Derrick Penner, Vancouver Sun
The B.C. lumber firm San Group on Friday rolled the first log through a brand new sawmill it has built at Port Alberni, a bright spot on a forest-sector landscape that has been otherwise dim.
The symbolic occasion caps off San Group’s multi-year campaign to re-tool its corner of the industry into a fully integrated, high-value producer of specialty wood products that restores at least some jobs to a sector that has made more news in recent years with mill closures and permanent layoffs.
What it means to us is we see a very bright future,” said Kamal Sanghera, CEO of the Surrey-headquartered San Group. “We can see the light through the tunnel to how to survive.”
And the company’s strategy is in keeping with Premier John Horgan’s theme of shifting forestry “from high-volume to the high-value economy.”
“So they are preaching, we are doing it,” Sanghera said.
For Port Alberni Mayor Sharie Minions, a big believer in the high-value concept, Friday’s opening was an exciting development.
“In the Alberni Valley, certainly it has been a while since we’ve seen this type of investment in our sector,” said Minions, who was at the mill Friday to watch that first log run through. “It is a very positive thing for our community.”
Sanghera estimates San Group will have spent between $120 million and $150 million on its Port Alberni operations by the end of this year, which will eventually support some 250 jobs between two sawmills, a remanufacturing mill and shipping facilities.
And while markets for commodity lumber continue to be soft, Sanghera is confident the San Group operations will be turning out specialty wood products for sale in 29 countries.
San Group arrived in Port Alberni in 2018 when it bought an existing sawmill, geared primarily to handle old-growth timber, and a 10-hectare plot of land next to the Paper Excellence pulp and paper mill.
Its plan was to build a second high-tech, highly automated sawmill — the facility that opened Friday — engineered to process small logs, from three-to-14-inches in diameter that are typical in Vancouver’s second-growth forests that are becoming ready for harvest.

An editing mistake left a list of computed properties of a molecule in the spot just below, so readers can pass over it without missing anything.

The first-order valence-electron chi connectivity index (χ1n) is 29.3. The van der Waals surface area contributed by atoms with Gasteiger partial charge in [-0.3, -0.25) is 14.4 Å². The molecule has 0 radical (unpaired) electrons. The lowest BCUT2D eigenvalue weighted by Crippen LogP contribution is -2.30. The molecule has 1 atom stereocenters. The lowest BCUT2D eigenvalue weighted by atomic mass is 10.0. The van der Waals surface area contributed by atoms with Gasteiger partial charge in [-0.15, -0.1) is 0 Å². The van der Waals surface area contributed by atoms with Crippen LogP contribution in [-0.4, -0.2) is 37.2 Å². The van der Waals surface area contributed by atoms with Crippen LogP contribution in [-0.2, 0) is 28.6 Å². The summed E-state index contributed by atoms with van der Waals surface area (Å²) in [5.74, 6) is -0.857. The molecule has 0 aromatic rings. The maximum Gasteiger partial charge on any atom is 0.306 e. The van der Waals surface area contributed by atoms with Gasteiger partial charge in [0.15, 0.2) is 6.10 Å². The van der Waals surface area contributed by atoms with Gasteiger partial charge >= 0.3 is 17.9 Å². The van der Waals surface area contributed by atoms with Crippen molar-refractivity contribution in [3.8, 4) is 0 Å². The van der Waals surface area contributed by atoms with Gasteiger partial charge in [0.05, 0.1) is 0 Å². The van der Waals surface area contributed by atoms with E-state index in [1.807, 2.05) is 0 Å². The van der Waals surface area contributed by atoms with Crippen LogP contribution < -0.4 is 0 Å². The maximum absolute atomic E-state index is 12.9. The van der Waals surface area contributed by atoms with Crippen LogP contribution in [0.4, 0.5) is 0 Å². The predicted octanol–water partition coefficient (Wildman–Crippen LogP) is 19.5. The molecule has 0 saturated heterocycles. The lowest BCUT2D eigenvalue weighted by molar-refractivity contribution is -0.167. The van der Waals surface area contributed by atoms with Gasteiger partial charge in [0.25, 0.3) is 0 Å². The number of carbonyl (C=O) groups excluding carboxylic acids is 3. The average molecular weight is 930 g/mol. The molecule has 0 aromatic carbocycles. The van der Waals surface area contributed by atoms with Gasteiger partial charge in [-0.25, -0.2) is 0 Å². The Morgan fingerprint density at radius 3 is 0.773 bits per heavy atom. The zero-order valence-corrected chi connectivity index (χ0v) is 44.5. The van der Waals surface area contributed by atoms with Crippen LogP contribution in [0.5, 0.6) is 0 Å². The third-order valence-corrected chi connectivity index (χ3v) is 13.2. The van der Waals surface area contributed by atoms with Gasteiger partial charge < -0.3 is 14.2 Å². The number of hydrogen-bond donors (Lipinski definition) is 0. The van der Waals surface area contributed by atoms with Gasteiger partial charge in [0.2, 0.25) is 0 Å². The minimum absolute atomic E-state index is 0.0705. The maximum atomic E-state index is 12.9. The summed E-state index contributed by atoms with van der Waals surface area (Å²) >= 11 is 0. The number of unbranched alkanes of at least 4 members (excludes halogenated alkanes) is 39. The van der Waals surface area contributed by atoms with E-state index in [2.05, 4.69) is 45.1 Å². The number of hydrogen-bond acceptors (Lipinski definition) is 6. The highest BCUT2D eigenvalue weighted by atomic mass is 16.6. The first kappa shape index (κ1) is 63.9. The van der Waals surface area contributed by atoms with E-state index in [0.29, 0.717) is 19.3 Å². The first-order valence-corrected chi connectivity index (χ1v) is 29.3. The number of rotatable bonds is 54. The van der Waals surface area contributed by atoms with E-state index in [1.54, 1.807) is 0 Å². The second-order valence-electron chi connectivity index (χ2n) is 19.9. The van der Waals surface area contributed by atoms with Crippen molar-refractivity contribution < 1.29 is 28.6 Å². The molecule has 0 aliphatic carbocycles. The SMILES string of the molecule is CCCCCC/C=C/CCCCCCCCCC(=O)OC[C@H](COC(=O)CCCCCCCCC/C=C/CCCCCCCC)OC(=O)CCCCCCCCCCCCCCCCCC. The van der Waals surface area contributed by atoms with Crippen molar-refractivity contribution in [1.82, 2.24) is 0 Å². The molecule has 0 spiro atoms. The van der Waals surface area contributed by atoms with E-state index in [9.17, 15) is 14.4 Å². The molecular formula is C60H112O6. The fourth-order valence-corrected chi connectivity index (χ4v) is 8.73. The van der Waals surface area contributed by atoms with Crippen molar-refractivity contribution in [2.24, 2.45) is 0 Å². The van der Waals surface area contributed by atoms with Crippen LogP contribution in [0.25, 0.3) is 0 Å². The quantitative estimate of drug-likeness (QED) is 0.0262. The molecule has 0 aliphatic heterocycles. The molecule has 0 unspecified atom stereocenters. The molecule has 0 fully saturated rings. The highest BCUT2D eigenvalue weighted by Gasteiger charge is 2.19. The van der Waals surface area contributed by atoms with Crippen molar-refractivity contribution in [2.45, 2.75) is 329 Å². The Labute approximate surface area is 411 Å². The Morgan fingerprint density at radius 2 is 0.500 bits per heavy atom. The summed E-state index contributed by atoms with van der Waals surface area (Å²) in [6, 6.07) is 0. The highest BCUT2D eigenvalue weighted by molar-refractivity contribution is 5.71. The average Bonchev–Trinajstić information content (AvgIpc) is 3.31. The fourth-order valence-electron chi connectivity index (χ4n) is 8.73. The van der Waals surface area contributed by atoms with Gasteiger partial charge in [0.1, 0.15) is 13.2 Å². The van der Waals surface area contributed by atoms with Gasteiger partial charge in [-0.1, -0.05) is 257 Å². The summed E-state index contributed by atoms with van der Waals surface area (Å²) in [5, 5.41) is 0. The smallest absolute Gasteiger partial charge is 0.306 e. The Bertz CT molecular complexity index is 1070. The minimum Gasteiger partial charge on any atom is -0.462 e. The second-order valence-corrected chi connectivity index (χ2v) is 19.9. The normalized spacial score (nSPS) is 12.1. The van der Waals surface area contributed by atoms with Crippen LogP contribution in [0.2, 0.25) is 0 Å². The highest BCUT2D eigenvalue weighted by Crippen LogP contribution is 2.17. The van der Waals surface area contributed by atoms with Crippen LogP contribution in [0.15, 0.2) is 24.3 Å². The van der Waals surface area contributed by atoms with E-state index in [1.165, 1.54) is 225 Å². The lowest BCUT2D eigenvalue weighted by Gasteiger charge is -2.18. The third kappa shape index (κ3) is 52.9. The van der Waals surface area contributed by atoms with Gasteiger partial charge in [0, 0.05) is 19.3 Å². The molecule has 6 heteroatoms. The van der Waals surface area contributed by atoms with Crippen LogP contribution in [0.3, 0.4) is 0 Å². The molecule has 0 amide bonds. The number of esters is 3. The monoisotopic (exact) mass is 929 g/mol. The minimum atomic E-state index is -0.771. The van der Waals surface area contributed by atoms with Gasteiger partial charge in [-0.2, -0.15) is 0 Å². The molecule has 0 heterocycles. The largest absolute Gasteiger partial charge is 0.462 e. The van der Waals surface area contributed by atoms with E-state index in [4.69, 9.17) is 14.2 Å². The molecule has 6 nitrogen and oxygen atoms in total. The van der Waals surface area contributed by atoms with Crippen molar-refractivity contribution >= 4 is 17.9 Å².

The company is also building a remanufacturing mill, which will be capable of taking scraps of wood the other mills can’t use — “the guts and feathers,” Sanghera said, using industry slang — and turning them into engineered wood components.
Earlier this month, San Group added another element to its formula by buying and re-starting another specialty mill in Port Alberni known as Chalwood Forest Products, that had been dormant for more than a year. It can turn out timbers as long as 40 feet, or 12 metres.
“We are doing everything in-house, start from the forest, all the way from harvest to home,” Sanghera said, using the company’s slogan to describe its strategy for integrated production.
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The idea is to harvest timber, which San Group buys on the open market, then turn out products to the specifications of its customers, with larger dimensions turned out by one mill and smaller dimensions at the new high-tech mill.
Then scraps that none of the other mills can use will be laminated or finger-jointed into useable, engineered components, with wood waste being dispatched to Paper Excellence’s pulp digesters and finished products shipped off the dock at Port Alberni to markets around the world.
“My target is to keep the (wood) fibre in Canada so we can keep the jobs in Canada and create value,” Sanghera said. “Compete with technology instead of compete with labour and put my fellow Canadians, fellow British Columbians, back to work.”
It is an attitude that is ahead of the reckoning that B.C.’s coastal forest industry will have to deal with as it struggles with increasing costs in the production of commodity lumber.
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“They are doing what many others are thinking of doing,” said Brian Hawrysh, CEO of B.C. Wood, a not-for-profit trade association for value-added wood producers. “And that’s how we extract more value out of the fibre.”
Hawrysh said San Group was smart to recognize that Port Alberni was central to a lot of second-growth forests that are coming into maturity and becoming a bigger source of timber as available supplies from old-growth forests are declining.
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“The standard model of (thinking) there’s going to be an ongoing supply of old-growth logs on (Vancouver Island) is probably not well thought out,” Hawrysh said.
And he said markets for specialty wood products have been better than dimension lumber markets and, prior to March, were poised for still more growth.
“To date, most of our value-added and specialty manufacturers have weathered the COVID storm quite well,” Hawrysh said. “They’re not seeing dramatic downturns and closures that you’ve seen on the commodity side, although I’m worried about where we’re going to be in six months, if we’re seeing ongoing economic slowdowns.”